Most markets in Asia finished in the red on Tuesday, as investors did their best not to pass out after another session spent holding their breath over trade tensions between the US and China.
In Japan, the Nikkei 225 was down 0.29% at 20,942.53, as the yen weakened 0.1% against the dollar to last trade at JPY 109.71.
Of the major components on the Tokyo benchmark, automation specialist Fanuc rose 1.72%, while fashion firm Fast Retailing lost 1.55% and technology conglomerate SoftBank Group fell 1.29%.
The broader Topix index was down 0.29%, closing out its trading day at 1,531.98.
On the mainland, the Shanghai Composite was 0.31% lower at 2,905.81, and the smaller, technology-heavy Shenzhen Composite lost 0.63% to settle at 1,532.03.
South Korea’s Kospi was the odd one out, rising 0.77% to close at 2,038.80, while the Hang Seng Index in Hong Kong slipped 0.44% to 27,114.88.
The blue-chip technology stocks were once again mixed in Seoul, with Samsung Electronics up 1.79%, while chipmaker SK Hynix lost 0.3%.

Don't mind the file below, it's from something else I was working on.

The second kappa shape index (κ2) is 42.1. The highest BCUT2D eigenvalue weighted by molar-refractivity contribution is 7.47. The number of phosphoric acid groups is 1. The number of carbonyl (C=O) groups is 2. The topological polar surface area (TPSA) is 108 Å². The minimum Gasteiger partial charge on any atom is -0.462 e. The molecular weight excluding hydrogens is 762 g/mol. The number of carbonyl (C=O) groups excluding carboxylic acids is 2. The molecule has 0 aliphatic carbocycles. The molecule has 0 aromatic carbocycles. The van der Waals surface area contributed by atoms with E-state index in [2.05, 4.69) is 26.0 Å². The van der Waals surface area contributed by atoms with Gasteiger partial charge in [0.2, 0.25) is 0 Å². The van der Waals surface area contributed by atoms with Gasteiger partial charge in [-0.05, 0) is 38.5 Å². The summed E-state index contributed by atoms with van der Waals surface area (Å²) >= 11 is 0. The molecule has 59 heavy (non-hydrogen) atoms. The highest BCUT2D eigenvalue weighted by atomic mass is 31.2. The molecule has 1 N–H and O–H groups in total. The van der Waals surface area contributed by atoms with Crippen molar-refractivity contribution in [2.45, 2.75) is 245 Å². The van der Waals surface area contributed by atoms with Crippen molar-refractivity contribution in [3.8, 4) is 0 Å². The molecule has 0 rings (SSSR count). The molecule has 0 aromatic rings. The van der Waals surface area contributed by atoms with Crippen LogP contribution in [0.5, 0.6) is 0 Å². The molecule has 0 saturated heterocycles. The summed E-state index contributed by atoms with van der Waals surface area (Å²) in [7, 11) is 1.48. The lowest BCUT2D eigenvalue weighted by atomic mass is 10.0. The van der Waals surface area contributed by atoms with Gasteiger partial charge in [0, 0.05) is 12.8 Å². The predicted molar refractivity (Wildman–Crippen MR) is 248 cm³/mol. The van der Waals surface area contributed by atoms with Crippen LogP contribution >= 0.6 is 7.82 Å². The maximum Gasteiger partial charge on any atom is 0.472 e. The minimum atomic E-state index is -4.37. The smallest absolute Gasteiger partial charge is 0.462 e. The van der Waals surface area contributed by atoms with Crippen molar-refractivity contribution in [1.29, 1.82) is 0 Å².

Sentiment was weak once again at the start of the Asian day, after Wall Street put in another poor performance overnight.
The Dow Jones Industrial Average lost more than 200 points for the second day in a row, with the S&P 500 and Nasdaq Composite not faring much better.
At the same time, the yield on the 10-year US Treasury note fell to its lowest level since September 2017, but later bounced back to around 2.26%.
Market watchers did note that part of the yield curve inverted further during the day, as three-month notes reached 2.36%.
A yield curve inversion is seen by some traders as a sign that a possible recession could be on its way.
On the trade front, scathing commentary from an official Communist Party mouthpiece